Herndon has worked in banking for roughly 24 years.  She earned a Bachelor of Science in Business Administration and MBA from the University of Alabama as well as obtained the certified public accountant designation.  Herndon has served as an active member of the AzBA board since 2008.  She has served in the capacity of chair-elect for the association for the past two years.

In addition to Herndon’s election to chairman, the AzBA announced the election of its 2012-2013 board of directors during its recent 109th Annual Convention & Meeting.  The new board consists of the following officers who provide leadership to the association and the members of its staff.
· Chair:  Lynne B. Herndon, City President, BBVA Compass
· Chair-Elect:  Mike Thorell, President, Pinnacle Bank
· Vice-Chairman:  Benito Almanza, Arizona President, Bank of America
· Immediate Past Chairman:  James Lundy, CEO, Alliance Bank of Arizona

· Toby Day, Arizona President, Arizona Business Bank
· Gail Grace, President & CEO, Sunrise Bank of Arizona
· Steve Johnson, President, BMO Harris Bank
· Chuck Luhtala, President, Canyon Community Bank
· Brian Riley, CEO, Mohave State Bank
· Joe Stewart, Chairman & CEO Arizona, JP Morgan Chase N.A.
· Gerrit van Huisstede, Regional President, Well Fargo Bank N.A.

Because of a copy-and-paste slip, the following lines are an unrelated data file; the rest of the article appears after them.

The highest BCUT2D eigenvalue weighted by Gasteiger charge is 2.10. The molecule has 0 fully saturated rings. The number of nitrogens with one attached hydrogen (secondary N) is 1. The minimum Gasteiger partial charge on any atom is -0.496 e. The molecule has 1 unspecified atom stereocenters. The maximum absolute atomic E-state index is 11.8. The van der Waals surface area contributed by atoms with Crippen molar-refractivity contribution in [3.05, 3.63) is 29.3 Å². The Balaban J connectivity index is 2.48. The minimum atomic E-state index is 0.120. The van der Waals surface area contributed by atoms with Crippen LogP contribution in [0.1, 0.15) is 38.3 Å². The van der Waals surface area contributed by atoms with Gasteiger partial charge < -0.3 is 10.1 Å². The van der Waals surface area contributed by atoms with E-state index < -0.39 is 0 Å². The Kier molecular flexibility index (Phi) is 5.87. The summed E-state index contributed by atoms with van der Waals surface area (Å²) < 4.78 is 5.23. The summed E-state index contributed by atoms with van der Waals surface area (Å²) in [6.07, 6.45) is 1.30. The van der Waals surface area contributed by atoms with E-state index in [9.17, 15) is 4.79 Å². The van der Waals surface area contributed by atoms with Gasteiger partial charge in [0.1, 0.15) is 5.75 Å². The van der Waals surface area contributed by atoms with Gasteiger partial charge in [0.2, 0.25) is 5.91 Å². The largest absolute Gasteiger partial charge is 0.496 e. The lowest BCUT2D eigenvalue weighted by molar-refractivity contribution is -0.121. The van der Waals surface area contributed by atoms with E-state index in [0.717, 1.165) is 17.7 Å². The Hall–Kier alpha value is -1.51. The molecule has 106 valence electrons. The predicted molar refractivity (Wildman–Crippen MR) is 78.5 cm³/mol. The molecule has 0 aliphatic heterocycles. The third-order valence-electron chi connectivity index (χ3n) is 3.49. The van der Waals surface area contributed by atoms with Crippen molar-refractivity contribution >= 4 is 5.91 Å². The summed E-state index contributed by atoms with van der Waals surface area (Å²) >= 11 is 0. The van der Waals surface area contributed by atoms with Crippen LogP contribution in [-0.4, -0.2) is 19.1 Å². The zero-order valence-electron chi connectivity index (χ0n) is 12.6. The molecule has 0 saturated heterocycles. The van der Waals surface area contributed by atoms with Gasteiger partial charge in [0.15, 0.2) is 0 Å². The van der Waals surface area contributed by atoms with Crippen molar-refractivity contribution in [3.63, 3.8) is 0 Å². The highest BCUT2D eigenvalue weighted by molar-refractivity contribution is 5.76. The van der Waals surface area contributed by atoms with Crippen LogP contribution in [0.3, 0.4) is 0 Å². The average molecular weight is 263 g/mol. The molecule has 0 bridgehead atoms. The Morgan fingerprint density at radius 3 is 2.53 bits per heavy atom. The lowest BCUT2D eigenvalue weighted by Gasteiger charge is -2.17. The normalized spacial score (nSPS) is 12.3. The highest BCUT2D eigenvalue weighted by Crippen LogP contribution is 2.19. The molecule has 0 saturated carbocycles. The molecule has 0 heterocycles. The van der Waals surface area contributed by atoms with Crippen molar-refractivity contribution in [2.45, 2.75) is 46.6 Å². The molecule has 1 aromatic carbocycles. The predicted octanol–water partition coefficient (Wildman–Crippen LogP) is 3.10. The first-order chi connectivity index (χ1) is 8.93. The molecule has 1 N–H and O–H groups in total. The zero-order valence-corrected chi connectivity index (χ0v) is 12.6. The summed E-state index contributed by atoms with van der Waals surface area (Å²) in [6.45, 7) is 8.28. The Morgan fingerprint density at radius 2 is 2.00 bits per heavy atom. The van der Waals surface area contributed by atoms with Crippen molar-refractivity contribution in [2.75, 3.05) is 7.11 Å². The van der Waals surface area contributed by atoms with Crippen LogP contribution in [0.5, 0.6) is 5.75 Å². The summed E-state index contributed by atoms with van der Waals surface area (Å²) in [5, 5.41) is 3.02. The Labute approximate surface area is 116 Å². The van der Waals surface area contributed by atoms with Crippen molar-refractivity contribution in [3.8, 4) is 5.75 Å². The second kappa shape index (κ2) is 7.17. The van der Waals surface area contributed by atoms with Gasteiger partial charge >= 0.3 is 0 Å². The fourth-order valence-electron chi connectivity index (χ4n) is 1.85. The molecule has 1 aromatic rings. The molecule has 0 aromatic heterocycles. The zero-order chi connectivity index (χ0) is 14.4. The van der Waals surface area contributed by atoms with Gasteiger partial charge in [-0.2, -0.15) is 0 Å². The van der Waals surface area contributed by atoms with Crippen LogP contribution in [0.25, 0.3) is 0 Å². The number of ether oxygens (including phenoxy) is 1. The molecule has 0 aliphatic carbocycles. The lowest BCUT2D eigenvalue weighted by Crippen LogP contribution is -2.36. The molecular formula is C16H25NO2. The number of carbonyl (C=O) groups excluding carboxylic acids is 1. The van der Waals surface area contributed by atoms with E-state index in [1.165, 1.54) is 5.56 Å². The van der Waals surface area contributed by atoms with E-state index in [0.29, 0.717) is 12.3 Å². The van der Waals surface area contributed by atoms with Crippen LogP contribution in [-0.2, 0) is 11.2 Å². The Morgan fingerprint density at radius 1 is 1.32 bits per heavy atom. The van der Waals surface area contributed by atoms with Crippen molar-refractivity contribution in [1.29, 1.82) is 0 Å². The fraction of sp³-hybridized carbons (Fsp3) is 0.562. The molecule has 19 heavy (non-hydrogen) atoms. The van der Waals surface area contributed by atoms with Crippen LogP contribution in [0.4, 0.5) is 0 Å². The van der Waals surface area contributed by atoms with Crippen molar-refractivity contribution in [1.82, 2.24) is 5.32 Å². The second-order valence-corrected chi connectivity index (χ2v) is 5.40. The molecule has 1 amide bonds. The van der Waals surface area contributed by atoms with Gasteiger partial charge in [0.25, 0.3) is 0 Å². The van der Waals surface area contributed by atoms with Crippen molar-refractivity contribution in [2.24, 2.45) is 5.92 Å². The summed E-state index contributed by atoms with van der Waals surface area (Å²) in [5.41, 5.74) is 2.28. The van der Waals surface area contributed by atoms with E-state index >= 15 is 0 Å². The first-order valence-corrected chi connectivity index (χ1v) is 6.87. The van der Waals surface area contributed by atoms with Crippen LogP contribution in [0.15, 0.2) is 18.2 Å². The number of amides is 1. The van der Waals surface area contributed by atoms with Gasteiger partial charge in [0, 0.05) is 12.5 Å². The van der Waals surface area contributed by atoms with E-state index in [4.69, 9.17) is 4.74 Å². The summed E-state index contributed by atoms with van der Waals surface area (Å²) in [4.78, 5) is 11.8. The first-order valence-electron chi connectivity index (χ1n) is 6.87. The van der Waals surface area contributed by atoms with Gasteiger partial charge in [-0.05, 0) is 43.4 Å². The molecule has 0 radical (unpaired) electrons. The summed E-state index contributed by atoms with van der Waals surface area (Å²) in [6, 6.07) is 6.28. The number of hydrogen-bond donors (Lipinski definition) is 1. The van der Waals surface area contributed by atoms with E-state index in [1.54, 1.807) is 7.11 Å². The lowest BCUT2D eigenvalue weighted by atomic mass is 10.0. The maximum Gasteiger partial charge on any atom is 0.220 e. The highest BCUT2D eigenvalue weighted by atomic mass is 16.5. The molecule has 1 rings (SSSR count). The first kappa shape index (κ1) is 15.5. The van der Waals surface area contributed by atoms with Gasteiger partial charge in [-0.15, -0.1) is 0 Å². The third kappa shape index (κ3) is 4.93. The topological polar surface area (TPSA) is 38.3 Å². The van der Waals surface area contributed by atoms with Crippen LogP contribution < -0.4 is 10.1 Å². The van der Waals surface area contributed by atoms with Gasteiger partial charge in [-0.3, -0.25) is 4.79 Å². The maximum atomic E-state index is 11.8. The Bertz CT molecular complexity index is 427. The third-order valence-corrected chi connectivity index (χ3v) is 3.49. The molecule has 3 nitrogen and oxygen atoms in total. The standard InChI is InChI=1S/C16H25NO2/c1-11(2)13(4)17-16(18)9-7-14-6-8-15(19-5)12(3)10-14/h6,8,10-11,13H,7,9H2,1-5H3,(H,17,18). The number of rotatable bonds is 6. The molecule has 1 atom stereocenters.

· Candace Wiest, President & CEO, West Valley National Bank

“I am pleased and honored to have these distinguished banking professionals serve and guide our association in the coming year,” said Paul Hickman, president and CEO of the AzBA.  “I look forward to a successful and productive year with Lynne and the newly-elected board.”

Business Lending - AZ Business Magazine November/December 2011

Now Is The Right Time For Business Lending, Financial Banking

Now is the Right Time for Business Lending, Financial Banking

Now might be the right time for businesses looking for financial backing to reach out to banks to help with plans for expansion and growth.

“When small businesses are given the tools to grow, that means growth for the economy,” says Craig P. Doyle, Arizona regional president of Comerica Bank. “We have the ability to provide capital to those businesses that can grow.”

The status of business lending in Arizona has been in question during a tough economy, but the reaction from Arizona banking representatives has been similar across the board: banks are lending, and the number of loans issued has increased over the past year.

Most banks in Arizona have weathered the economic crisis fairly well, and have had the ability to continue to make loans.

Dean Rennell, a regional president at Wells Fargo Bank says he has seen a steady improvement in business lending over the past year.